Economic Classroom Experiments/Guessing Game

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Students are asked to pick a number between 0 and 100, with the winner of the contest being the student that is closest to 2/3 times the average number picked of all students.

Instructions[edit]

  • Guess a number 0 to 100.
  • The guess closest to 2/3 the average number wins a prize.
  • Ties will be broken randomly.
  • Please write your name and your guess on the piece of paper and turn it in to me.
  • Don’t let others see your guess!

After collecting responses, show the results, explain them, and rerun it.

  • Wharton average 40
  • Caltech UG average 30
  • Economics Phds 25
  • CEO average also 40.
  • What would we expect if everyone is rational and thinks everyone else is rational?
  • Now repeat this!

Results[edit]

One may want to start by asking the students what guess would be irrational (above 67). Then ask the students what they guessed and why. For instance, pick a student who guessed 33 and ask them why. It is then fairly easy to explain the equilibrium of everyone guessing 0 along the lines of Nagel (1995)[1], who first ran an experiment on this game. Nagel found that people based their guesses on levels of rationality and found lumps of guesses on: level 0 rationality (guessing 50); level 1 rationality, best response to 50 (guessing 33); level 2 rationality, best response to 33 (guessing 22); etc. One can then say that equilibrium theory doesn't necessarily do well.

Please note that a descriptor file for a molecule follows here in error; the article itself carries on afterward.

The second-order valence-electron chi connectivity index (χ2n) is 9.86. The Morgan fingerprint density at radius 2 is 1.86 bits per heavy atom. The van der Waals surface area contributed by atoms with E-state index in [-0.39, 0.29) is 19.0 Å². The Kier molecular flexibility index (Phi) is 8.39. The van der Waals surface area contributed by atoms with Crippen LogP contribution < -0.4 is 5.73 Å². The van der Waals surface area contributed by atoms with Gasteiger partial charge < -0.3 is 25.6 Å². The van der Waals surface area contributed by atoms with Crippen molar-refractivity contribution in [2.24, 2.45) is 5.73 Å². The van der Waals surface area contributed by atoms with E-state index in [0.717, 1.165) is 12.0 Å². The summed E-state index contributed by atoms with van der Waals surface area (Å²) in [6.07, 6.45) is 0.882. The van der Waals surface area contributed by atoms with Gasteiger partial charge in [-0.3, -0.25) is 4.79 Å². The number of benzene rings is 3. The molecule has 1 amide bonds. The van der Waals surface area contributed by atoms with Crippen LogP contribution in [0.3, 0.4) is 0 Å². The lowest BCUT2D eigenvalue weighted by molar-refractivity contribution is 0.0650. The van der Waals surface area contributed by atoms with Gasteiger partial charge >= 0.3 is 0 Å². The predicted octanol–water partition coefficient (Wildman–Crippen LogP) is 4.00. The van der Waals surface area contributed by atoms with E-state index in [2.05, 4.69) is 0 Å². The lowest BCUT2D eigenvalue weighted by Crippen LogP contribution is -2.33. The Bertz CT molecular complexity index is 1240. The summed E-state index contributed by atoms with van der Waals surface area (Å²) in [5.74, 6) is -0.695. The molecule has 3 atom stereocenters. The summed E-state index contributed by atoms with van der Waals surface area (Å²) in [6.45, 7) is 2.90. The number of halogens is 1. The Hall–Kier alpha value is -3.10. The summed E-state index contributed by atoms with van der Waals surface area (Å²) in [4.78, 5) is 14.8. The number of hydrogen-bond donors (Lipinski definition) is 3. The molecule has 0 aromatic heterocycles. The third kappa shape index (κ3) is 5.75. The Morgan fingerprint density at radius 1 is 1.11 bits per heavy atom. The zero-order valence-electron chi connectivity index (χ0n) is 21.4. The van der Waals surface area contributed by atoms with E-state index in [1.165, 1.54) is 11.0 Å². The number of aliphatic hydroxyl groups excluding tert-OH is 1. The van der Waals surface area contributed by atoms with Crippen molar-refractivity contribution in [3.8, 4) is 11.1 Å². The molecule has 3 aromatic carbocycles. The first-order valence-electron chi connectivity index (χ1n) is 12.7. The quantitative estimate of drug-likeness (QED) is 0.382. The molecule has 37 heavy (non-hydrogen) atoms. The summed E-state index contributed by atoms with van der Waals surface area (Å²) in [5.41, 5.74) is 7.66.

After explaining the equilibrium and showing the initial results (or results from last year), one can now rerun it. Results will come now much much closer to the equilibrium.


File:Guessgame1.jpg
Guessing Game with University of Exeter UGs. 6 guesses above 66. Average was 36.7 (winning guess 24.5)
File:Guessgame2.jpg
Guessing Game 2nd round with University of Exeter UGs. 1 guess above 66. Average was 12.4 (winning guess 8.3)

Discussion[edit]

Moral of the Story

  • Sometimes markets aren’t always rational or in “equilibrium”. This Guessing game is like a market bubble.
  • Sometimes theory based on rationality doesn’t predict perfectly.
  • You shouldn’t ignore theory (even when it is wrong). Otherwise, it may catch you expectedly.
  • Star Trek: Kirk had several advisors with different views of the world. Spock used logic. Bones emotions. Scotty practicality. When analyzing a problem, it is worthwhile, like Captain Kirk, to take into account several views including the fully rational one.

Keynesian beauty contest[edit]

A Keynesian beauty contest is a concept developed by John Maynard Keynes and introduced in Chapter 12 of his masterwork, General Theory of Employment Interest and Money (1936), to explain price fluctuations in equity markets. Keynes described the action of rational agents in a market using an analogy based on a contest that was run by a London newspaper where entrants were asked to choose a set of six faces from 100 photographs of women that were the "most beautiful". Everyone who picked the most popular face was entered into a raffle for a prize.